There are many good reasons why employers should invest in this area of benefits.
Healthy employees are more likely to be motivated, engaged, productive and innovative. Conversely, ill and absent employees are less likely to display these qualities, and are a major cost to the business.
The Office for National Statistics estimates that 137.3 million days are lost due to sickness and injury each year in the UK. Research has found that employees take an average 6.1 days’ sick leave per year. In financial terms, direct costs of sickness absence include sick pay and paying for replacement staff, while indirect costs stem from a loss of productivity, delivery and customer service, and consequentially representational damage for the employer.
Less tangibly, sickness absence can also put additional stress on the remaining employees.
Studies have found that active absence management programmes and early intervention can have a major impact on reducing the costs of absenteeism, and can be effective in reducing the time away from work. Health benefits can focus on early intervention, as well as providing access to diagnosis, treatment, recovery and rehabilitation services when required.
More widely, health benefits can play an important part in education on health, and the reduction of factors or conditions that can be detrimental to employee health.
Traditionally, health benefits beyond sick pay focused on provision for senior management and professional staff. But many employers now see the advantages of offering them to the wider workforce. This is particularly true in areas with skill shortages, and those that require high levels of investment in employee training and knowledge acquisition, where the employer wants to ensure maximum attendance from the individual. Using flexible benefits gives employers the opportunity to increase the range of employees who receive health benefits. It also provides employees with the opportunity to prioritise benefits that are important to them.
A comprehensive approach to health demonstrates the organisation’s commitment to its people, potentially enabling it to recruit and retain key talent. Any organisation that fails to provide support on health and associated areas risks reputational damage particularly in relation to health conditions associated with the working environment, such as stress. Retail health products can be expensive, so employers that offer a benefit at corporate rates can increase the perceived value of the benefit and the overall value of the employment relationship.
Many organisations believe not only that the health of their employees is important, but that the health of their close families is too. They therefore offer health benefits to employees’ families as part of their provision.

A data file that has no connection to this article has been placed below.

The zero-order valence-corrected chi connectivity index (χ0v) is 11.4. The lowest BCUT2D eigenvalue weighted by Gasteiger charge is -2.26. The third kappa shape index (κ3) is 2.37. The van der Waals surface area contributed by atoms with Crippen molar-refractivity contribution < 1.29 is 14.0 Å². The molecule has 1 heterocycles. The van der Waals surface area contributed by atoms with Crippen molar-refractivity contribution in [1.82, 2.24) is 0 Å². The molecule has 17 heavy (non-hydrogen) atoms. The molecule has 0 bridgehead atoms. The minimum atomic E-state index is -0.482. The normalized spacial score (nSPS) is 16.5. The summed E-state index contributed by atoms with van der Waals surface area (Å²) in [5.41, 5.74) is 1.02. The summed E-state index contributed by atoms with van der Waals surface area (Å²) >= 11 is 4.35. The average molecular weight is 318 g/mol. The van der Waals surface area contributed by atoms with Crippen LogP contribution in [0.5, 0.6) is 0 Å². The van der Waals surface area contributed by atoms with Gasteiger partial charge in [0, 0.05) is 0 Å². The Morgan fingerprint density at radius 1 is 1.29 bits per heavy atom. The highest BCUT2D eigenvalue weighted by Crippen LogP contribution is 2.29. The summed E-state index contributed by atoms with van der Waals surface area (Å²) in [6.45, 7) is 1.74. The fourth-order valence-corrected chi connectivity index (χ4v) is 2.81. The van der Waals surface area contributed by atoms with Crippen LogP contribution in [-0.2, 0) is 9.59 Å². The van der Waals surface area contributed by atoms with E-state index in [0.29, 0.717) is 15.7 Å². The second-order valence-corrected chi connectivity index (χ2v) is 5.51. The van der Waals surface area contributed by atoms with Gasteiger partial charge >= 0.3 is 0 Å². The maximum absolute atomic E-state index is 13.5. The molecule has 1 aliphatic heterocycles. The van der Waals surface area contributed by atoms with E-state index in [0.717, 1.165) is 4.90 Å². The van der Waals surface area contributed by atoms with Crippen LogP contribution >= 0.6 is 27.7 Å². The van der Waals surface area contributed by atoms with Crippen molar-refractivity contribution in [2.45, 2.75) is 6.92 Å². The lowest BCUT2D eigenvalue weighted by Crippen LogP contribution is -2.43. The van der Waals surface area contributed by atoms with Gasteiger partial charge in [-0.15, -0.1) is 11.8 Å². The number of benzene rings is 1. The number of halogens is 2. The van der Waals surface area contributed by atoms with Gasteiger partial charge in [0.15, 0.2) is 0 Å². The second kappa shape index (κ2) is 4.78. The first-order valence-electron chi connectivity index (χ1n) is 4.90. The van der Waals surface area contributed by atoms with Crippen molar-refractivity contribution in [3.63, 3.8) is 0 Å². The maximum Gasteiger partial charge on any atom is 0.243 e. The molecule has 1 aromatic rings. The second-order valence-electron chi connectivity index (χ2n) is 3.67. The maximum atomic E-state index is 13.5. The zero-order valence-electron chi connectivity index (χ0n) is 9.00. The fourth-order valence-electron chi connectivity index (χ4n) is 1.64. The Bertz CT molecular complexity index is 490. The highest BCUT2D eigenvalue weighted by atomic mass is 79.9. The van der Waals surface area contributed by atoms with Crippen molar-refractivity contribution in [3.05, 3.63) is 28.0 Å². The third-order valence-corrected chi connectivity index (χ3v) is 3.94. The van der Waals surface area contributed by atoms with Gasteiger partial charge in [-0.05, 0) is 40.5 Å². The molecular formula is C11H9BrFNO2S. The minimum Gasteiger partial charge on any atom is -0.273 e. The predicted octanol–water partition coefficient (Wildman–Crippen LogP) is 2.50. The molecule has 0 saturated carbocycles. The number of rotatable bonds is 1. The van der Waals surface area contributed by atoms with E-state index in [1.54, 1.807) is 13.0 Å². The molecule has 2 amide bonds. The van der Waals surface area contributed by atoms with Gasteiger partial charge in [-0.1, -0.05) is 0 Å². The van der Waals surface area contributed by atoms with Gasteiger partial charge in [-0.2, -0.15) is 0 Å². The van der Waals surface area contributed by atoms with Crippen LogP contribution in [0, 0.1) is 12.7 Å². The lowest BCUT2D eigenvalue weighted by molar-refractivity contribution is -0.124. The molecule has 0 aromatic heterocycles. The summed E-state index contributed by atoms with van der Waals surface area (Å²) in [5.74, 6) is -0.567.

Building a health strategy
The range of health benefits available to employers is extensive. The health benefits that are appropriate for any one employer will depend on its individual circumstances.
Having a health benefits strategy will help an organisation to identify the most appropriate health-related benefits for its circumstances. In developing a strategy, the organisation should:
identify the objectives and desired outcomes from the strategy implementation – which might include a desire to maintain a healthy workforce, provide a competitive benefits package, or reduce sickness absence;
understand the current position within the organisation with regard to sickness absence rates and causes, and the costs of sickness absence, in order to understand where and how health benefits could have an impact;
understand the market position in terms of recruitment and retention and competitor benefits offerings;
calculate the current costs of health benefits to the organisation;
have a dashboard of data, for example levels of engagement, productivity and employee turnover, information from stress audits and usage of employee assistance programmes;
review the national/industry/sector information on sickness and absence costs to provide comparisons; and
undertake a preliminary review of health benefits available and what would assist the organisation in achieving its desired outcomes.
The employer should use the information collected to build a business case from both a financial and a well-being perspective for a health benefits package.
Health benefits will usually form part of a broad well-being programme and maximum impact can be achieved if this well-being strategy is woven into the culture of the business. A successful implementation will require strong support from the top management team and from managers throughout the organisation.
An important part of a health strategy will be obtaining employee buy-in. For example, those who will benefit most from a health education programme may be the most reluctant to participate. Given the high cost of some group risk benefits, employers need to ensure that employees are using the services available to them. A communication strategy will be an important part of any health strategy implementation.
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